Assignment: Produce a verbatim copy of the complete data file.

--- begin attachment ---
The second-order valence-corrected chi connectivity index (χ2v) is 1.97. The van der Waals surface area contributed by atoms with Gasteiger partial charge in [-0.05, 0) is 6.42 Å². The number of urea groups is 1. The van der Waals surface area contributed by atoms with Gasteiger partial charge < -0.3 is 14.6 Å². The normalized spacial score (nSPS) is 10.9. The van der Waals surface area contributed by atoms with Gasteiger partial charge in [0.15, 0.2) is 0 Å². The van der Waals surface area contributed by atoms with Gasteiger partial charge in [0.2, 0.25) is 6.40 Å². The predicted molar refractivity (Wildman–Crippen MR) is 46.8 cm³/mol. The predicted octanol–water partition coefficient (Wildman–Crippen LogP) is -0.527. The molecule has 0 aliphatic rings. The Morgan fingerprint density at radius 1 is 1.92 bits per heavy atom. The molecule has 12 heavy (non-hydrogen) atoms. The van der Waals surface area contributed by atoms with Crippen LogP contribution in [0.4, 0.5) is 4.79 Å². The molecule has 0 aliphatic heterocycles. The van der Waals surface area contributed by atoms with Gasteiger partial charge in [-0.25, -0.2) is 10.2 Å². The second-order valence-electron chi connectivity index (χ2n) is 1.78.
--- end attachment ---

The second-order valence-corrected chi connectivity index (χ2v) is 1.97. The van der Waals surface area contributed by atoms with Gasteiger partial charge in [-0.05, 0) is 6.42 Å². The number of urea groups is 1. The van der Waals surface area contributed by atoms with Gasteiger partial charge < -0.3 is 14.6 Å². The normalized spacial score (nSPS) is 10.9. The van der Waals surface area contributed by atoms with Gasteiger partial charge in [0.15, 0.2) is 0 Å². The van der Waals surface area contributed by atoms with Gasteiger partial charge in [0.2, 0.25) is 6.40 Å². The predicted molar refractivity (Wildman–Crippen MR) is 46.8 cm³/mol. The predicted octanol–water partition coefficient (Wildman–Crippen LogP) is -0.527. The molecule has 0 aliphatic rings. The Morgan fingerprint density at radius 1 is 1.92 bits per heavy atom. The molecule has 12 heavy (non-hydrogen) atoms. The van der Waals surface area contributed by atoms with Crippen LogP contribution in [0.4, 0.5) is 4.79 Å². The molecule has 0 aliphatic heterocycles. The van der Waals surface area contributed by atoms with Gasteiger partial charge in [-0.25, -0.2) is 10.2 Å². The second-order valence-electron chi connectivity index (χ2n) is 1.78.